Thereâ€™s a reason more than 90% of American households have a microwave. From warming up leftovers to dinner on the go, itâ€™s hard to resist the convenience of a hot meal in minutes. The average microwave lifespan is 9 years, but the way you use your machine can have a big impact on its longevity.
Whatâ€™s in it for you?
- Fewer repairs
- Longer machine life
- Improved machine efficiency
What You Need to Know:
- Donâ€™t slam it shut - Microwave doors generally have three latch switches that must close in a particular order. Slamming the door can alter this order and blow a fuse.
- Never run it empty - In the absence of food or liquid, energy isnâ€™t absorbed and bounces around the microwave cavity, causing it to overheat and damaging the unit.
- Protect it from surges - Of all the appliances in your kitchen, power surges are particularly damaging to microwaves. Protect your circuitry by unplugging it when itâ€™s not in use, or by plugging it into a surge protector.
- Keep it clean - Food and liquid splatters absorb energy, leading to permanent burn spots.
- Use microwave-safe dishware - Believe it or not, many glass products arenâ€™t microwave safe. If the dishware you are using gets hot, or hotter than the food youâ€™re heating up, itâ€™s most likely not microwave safe. Never put dishware with metal parts, or aluminum foil in the microwave.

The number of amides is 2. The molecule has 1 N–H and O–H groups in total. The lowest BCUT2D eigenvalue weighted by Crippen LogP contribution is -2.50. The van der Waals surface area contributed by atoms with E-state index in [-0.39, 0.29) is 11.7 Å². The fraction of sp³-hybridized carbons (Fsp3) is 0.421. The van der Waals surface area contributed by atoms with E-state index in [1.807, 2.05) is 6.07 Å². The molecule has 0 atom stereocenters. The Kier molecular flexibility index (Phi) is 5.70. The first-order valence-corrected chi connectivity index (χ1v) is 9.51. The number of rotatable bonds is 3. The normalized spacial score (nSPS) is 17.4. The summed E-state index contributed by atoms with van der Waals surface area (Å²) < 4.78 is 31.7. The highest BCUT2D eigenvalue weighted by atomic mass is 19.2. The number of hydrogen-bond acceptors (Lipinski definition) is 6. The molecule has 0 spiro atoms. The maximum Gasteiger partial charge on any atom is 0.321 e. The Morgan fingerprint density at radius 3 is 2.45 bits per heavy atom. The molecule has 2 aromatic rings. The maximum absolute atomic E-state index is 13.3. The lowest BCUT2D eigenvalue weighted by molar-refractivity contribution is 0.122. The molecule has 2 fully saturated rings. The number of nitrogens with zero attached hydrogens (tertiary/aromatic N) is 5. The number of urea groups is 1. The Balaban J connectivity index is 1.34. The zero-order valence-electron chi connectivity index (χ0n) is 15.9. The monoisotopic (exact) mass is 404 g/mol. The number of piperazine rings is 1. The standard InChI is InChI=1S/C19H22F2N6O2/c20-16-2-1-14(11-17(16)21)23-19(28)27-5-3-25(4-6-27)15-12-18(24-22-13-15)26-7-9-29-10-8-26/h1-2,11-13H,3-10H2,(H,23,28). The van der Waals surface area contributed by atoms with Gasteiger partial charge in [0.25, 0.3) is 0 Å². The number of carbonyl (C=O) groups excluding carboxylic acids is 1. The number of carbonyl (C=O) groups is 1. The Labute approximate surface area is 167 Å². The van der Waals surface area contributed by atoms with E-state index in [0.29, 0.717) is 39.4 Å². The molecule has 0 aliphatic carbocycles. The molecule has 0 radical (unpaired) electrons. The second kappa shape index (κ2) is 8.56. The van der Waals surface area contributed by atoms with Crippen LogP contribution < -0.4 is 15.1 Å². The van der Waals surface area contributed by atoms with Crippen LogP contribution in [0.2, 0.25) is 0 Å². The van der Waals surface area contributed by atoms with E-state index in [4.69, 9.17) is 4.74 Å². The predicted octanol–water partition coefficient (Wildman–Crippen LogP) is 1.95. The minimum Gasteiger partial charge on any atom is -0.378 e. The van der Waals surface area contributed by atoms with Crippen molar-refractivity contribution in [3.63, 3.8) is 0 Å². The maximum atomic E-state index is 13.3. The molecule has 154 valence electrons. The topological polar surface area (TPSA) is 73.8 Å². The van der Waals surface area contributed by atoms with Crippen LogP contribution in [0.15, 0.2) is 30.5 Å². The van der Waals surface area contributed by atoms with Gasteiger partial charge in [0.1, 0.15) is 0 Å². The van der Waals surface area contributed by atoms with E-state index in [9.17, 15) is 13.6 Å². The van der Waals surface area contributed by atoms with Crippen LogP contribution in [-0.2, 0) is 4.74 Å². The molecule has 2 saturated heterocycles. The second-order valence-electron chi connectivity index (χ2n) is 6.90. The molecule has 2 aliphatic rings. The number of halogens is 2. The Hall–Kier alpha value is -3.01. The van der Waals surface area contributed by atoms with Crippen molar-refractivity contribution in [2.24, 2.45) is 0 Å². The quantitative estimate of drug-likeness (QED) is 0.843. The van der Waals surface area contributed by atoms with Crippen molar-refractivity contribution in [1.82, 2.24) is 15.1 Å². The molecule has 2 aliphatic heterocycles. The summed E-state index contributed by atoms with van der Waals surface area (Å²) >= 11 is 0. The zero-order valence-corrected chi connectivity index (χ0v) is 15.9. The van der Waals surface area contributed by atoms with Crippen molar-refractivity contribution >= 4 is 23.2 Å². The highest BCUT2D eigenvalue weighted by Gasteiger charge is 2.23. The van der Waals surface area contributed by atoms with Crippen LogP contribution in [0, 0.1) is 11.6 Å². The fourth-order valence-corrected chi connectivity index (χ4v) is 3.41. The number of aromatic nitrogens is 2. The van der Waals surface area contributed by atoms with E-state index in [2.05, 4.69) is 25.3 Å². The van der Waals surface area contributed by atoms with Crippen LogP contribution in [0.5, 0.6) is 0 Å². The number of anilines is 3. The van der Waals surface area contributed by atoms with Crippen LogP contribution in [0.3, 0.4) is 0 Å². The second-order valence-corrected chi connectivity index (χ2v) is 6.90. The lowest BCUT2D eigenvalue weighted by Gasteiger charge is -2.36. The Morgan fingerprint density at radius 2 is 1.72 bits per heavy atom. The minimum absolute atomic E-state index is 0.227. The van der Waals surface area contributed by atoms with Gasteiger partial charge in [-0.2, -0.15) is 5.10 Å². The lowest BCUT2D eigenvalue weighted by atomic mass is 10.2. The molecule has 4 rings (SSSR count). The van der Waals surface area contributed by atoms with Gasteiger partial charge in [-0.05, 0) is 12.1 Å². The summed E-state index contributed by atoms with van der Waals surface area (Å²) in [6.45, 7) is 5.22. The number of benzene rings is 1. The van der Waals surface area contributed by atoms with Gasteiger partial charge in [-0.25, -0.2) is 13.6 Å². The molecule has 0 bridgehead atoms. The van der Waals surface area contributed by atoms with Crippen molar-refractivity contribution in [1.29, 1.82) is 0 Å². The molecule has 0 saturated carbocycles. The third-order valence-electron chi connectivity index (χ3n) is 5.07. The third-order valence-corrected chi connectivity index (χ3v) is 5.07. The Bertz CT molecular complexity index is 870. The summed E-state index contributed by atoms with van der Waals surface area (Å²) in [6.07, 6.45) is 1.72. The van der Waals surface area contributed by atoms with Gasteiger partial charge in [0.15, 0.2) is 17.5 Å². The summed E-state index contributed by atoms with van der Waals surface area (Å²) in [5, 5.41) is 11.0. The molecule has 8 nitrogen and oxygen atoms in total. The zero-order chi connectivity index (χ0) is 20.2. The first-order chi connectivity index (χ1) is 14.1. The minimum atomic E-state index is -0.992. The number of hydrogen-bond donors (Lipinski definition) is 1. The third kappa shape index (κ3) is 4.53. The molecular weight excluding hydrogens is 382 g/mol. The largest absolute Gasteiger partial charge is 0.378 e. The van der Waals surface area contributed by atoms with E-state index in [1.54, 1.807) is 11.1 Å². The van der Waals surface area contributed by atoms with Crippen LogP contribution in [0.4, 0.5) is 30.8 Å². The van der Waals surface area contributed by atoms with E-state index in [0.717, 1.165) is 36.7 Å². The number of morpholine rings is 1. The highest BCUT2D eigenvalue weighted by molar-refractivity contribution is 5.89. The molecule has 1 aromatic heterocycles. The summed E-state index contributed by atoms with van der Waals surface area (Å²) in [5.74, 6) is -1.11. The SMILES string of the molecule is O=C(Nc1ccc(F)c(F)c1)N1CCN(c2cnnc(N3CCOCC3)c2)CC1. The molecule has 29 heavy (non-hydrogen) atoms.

- Use preset cooking times - Programmed cooking times are designed to maximize efficiency, and can heat your food more effectively while conserving energy.
- Avoid heating water in the microwave - Water can become hotter than boiling, a condition called â€œsuperheating,â€ when heated in the microwave. The water may not appear to be boiling, but a buildup of energy can cause the water to instantly and violently burst. While not common, itâ€™s best to use a stovetop kettle, or to put something in the cup with the water (a wooden stir stick, tea bag, etc.) to diffuse the energy before heating it up.
- Never replace electronic components yourself - Certain parts of your microwave, like the capacitor, can store thousands of volts of electricity even after it has been unplugged. Replacing these parts can be extremely dangerous and should only be done by a professional.
Find a problem? Give us a call at 844-99-SUPER and weâ€™ll send a Pro ASAP.